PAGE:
Yes, the ophthalmologist can see eye floaters during an eye exam. While floaters are most of the time harmless, they can sometimes indicate a serious eye problem that threatens vision, such as retinal detachment. Want to know if an optometrist can treat eye floaters? Yes, yes they can. According to the Mayo Clinic, eye floaters are spots in your vision that can look like black or gray specks, ropes or cobwebs that move when you move your eyes and seem to disappear when you try to look directly at them.
This particular eye condition is often caused by changes that occur in a person as they age. While they may indicate a serious problem, they are often considered harmless. The ophthalmologist will usually diagnose eye floaters during an eye exam. Your eyes will be dilated so that your provider can clearly see the inside of your eye.
This allows the provider to see the floaters you have and check your retina. Making sure that the retina is not damaged and that there are no signs of retinal detachment or tear is an important part of the eye exam. Located at the back of the eye, the retina transforms light entering the eye into electrical signals. You should tell your eye professional about floaters and have your eyes checked regularly to make sure there are no other vision problems, but this is not an emergency.
If eye floaters are found, the optometrist will develop a treatment plan for the patient to address their specific case of eye floaters. These are commonly referred to as “eye floaters” and generally do not warrant any cause for concern; however, if they remain an ongoing problem, they can result in other conditions that require immediate, if not immediate, attention from an ophthalmologist. Through your education, previous experience, and ever-evolving ability to apply new technologies to resolve minor and major eye conditions, schedule your next eye exam with a qualified ophthalmologist of your choice and make sure you stay consistent throughout the healthy vision process. It can be difficult to notice these symptoms, as eye floaters tend to settle near the bottom of the eye, below the field of view, which is another good reason to have regular eye exams with your ophthalmologist.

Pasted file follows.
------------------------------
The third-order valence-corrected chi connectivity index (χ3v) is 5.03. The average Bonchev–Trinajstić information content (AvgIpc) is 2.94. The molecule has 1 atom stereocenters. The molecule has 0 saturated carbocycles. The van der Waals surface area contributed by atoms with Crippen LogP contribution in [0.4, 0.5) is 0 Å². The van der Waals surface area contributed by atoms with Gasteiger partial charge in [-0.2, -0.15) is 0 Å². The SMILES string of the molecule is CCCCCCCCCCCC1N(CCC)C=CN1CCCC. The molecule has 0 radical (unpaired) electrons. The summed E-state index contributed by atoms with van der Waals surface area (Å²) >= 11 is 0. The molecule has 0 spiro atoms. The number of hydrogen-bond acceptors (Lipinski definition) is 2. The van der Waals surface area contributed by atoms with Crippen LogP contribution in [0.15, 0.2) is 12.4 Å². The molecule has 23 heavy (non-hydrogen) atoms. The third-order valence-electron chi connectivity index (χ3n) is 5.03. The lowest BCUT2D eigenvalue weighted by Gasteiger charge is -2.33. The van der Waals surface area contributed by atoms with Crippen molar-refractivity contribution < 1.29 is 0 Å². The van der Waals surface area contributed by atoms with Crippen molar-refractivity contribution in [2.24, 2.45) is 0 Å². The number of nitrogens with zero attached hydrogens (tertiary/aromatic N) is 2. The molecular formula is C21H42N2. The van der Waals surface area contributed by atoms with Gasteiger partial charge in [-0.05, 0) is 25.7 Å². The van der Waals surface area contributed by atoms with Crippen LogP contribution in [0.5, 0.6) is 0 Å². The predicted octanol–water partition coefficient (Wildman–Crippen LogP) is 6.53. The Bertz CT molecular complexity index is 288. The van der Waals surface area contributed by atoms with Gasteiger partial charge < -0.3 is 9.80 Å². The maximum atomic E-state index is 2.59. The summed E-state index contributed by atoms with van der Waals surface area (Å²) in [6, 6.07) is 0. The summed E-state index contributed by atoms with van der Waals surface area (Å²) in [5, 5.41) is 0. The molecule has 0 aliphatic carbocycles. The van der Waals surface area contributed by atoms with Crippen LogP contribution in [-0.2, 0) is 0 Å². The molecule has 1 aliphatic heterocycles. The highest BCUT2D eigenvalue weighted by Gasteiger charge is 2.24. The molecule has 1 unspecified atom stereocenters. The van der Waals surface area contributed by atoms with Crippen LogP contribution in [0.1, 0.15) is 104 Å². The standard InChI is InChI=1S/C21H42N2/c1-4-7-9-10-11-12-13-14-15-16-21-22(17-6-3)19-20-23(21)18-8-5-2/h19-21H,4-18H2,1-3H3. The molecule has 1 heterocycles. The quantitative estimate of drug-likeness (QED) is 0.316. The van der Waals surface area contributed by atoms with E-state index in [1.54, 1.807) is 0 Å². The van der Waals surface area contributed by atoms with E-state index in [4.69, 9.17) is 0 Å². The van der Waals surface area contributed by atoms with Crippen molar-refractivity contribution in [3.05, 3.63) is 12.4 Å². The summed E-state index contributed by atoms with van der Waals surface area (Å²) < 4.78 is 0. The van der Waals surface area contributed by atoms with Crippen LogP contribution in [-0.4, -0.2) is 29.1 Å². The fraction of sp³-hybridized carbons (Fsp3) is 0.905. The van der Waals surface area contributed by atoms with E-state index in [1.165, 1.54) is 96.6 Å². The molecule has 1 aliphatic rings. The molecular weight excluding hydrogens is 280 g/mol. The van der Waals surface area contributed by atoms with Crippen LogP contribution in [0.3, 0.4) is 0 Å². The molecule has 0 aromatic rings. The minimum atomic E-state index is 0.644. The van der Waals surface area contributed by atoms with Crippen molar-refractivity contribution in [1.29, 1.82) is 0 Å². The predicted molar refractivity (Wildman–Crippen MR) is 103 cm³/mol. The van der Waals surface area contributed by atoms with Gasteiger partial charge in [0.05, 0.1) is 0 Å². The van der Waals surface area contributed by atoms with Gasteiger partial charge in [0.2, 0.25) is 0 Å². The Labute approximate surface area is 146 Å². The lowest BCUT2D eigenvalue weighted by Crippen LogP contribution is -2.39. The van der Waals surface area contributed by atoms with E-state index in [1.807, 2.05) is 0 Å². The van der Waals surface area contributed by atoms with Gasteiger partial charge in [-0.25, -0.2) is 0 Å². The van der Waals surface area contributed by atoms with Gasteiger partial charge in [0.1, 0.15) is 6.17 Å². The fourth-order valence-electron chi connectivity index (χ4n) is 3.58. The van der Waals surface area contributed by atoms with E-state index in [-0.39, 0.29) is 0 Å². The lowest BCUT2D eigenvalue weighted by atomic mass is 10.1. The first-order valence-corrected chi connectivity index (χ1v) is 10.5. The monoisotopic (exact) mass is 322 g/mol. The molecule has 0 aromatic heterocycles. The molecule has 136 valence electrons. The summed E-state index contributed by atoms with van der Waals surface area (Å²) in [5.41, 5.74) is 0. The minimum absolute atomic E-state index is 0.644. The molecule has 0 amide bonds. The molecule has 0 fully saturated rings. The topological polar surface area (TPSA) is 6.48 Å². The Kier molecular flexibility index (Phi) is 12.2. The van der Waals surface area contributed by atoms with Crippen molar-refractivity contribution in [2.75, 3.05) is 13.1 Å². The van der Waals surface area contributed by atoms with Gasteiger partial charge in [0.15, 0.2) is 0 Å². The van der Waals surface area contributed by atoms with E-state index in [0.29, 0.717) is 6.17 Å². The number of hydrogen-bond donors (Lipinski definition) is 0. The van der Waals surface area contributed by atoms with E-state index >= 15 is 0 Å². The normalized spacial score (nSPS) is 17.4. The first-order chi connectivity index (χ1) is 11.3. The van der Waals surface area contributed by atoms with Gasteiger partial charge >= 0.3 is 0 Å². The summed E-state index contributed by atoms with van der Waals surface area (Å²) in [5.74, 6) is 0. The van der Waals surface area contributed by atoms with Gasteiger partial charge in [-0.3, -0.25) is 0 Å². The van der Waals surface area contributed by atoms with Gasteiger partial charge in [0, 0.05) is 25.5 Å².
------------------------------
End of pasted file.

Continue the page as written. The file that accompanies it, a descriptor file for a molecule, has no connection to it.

This can be frustrating for people who notice that floating eyes dance throughout their eyesight frequently, but it is the safest option in most cases. A typical diagnosis is made with an eye exam with dilated vision, but more tests may be needed if the vitreous gel is very clear, since PVD can be difficult to see. If you plan to be outdoors, you'll want to protect your eyes from the sun's rays, but have the right pair of glasses to keep your vision effective. You may want to talk to your ophthalmologist about persistent floaters you see at a younger age, as they could be a sign of a more serious eye condition.
Eye floaters are solidified parts of a gel-like substance found in the center of the eye, called the vitreous or vitreous humor. When it comes to treating someone who has been diagnosed with eye floaters, it will depend on each patient's particular situation. Risk factors include being over 50, being short-sighted, experiencing some type of eye trauma, experiencing eye inflammation problems, and complications from cataract surgery. However, if you start to notice a lot more floaters than you've experienced in the past or a lot of hot flashes, you should call your doctor.